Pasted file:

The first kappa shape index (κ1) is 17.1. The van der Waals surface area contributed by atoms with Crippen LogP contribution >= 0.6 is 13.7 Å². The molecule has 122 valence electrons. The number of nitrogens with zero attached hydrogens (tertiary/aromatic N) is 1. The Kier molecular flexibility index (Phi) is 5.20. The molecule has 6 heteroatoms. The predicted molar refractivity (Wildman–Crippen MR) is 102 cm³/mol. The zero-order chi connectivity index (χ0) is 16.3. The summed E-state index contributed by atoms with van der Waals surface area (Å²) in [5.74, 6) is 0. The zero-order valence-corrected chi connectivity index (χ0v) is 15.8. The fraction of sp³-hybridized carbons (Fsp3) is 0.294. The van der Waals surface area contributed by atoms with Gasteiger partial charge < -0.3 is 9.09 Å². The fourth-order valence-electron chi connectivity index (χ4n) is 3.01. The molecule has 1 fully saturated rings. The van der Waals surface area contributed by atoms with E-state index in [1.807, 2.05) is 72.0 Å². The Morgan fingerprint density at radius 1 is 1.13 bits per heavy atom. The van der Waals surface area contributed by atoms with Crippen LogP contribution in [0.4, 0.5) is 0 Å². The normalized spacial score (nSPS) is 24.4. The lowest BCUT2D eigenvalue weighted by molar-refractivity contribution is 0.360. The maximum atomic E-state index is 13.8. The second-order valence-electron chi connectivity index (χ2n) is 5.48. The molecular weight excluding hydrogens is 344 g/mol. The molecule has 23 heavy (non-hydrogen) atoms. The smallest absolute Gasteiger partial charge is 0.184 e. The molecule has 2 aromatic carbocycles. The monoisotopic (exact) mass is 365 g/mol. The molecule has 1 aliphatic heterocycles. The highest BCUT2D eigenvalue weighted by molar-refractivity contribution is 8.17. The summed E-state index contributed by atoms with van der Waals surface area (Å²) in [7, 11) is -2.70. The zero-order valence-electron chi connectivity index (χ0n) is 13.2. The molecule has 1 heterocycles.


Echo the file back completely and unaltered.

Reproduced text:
The first kappa shape index (κ1) is 17.1. The van der Waals surface area contributed by atoms with Crippen LogP contribution >= 0.6 is 13.7 Å². The molecule has 122 valence electrons. The number of nitrogens with zero attached hydrogens (tertiary/aromatic N) is 1. The Kier molecular flexibility index (Phi) is 5.20. The molecule has 6 heteroatoms. The predicted molar refractivity (Wildman–Crippen MR) is 102 cm³/mol. The zero-order chi connectivity index (χ0) is 16.3. The summed E-state index contributed by atoms with van der Waals surface area (Å²) in [5.74, 6) is 0. The zero-order valence-corrected chi connectivity index (χ0v) is 15.8. The fraction of sp³-hybridized carbons (Fsp3) is 0.294. The van der Waals surface area contributed by atoms with Gasteiger partial charge < -0.3 is 9.09 Å². The fourth-order valence-electron chi connectivity index (χ4n) is 3.01. The molecule has 1 fully saturated rings. The van der Waals surface area contributed by atoms with E-state index in [1.807, 2.05) is 72.0 Å². The Morgan fingerprint density at radius 1 is 1.13 bits per heavy atom. The van der Waals surface area contributed by atoms with Crippen LogP contribution in [0.4, 0.5) is 0 Å². The normalized spacial score (nSPS) is 24.4. The lowest BCUT2D eigenvalue weighted by molar-refractivity contribution is 0.360. The maximum atomic E-state index is 13.8. The second-order valence-electron chi connectivity index (χ2n) is 5.48. The molecular weight excluding hydrogens is 344 g/mol. The molecule has 23 heavy (non-hydrogen) atoms. The smallest absolute Gasteiger partial charge is 0.184 e. The molecule has 2 aromatic carbocycles. The monoisotopic (exact) mass is 365 g/mol. The molecule has 1 aliphatic heterocycles. The highest BCUT2D eigenvalue weighted by molar-refractivity contribution is 8.17. The summed E-state index contributed by atoms with van der Waals surface area (Å²) in [7, 11) is -2.70. The zero-order valence-electron chi connectivity index (χ0n) is 13.2. The molecule has 1 heterocycles.